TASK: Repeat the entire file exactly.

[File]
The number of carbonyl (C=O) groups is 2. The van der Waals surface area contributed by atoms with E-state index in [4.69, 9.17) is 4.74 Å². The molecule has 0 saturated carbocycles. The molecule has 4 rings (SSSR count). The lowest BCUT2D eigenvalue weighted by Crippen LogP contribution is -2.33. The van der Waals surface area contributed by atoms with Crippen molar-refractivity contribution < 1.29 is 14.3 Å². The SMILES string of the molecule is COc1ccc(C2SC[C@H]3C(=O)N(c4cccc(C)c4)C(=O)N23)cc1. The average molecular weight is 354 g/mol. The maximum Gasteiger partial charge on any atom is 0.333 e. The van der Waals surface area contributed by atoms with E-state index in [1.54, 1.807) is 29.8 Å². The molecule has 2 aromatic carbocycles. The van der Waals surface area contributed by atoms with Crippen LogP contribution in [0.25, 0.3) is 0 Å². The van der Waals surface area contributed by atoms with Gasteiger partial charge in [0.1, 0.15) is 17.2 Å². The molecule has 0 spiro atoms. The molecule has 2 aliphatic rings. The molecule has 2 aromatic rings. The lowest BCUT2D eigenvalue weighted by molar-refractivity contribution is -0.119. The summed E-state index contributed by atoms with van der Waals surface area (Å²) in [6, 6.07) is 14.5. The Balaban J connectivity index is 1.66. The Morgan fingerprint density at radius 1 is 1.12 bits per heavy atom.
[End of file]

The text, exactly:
The number of carbonyl (C=O) groups is 2. The van der Waals surface area contributed by atoms with E-state index in [4.69, 9.17) is 4.74 Å². The molecule has 0 saturated carbocycles. The molecule has 4 rings (SSSR count). The lowest BCUT2D eigenvalue weighted by Crippen LogP contribution is -2.33. The van der Waals surface area contributed by atoms with Crippen molar-refractivity contribution < 1.29 is 14.3 Å². The SMILES string of the molecule is COc1ccc(C2SC[C@H]3C(=O)N(c4cccc(C)c4)C(=O)N23)cc1. The average molecular weight is 354 g/mol. The maximum Gasteiger partial charge on any atom is 0.333 e. The van der Waals surface area contributed by atoms with E-state index in [1.54, 1.807) is 29.8 Å². The molecule has 2 aromatic carbocycles. The van der Waals surface area contributed by atoms with Crippen LogP contribution in [0.25, 0.3) is 0 Å². The van der Waals surface area contributed by atoms with Gasteiger partial charge in [0.1, 0.15) is 17.2 Å². The molecule has 0 spiro atoms. The molecule has 2 aliphatic rings. The molecule has 2 aromatic rings. The lowest BCUT2D eigenvalue weighted by molar-refractivity contribution is -0.119. The summed E-state index contributed by atoms with van der Waals surface area (Å²) in [6, 6.07) is 14.5. The Balaban J connectivity index is 1.66. The Morgan fingerprint density at radius 1 is 1.12 bits per heavy atom.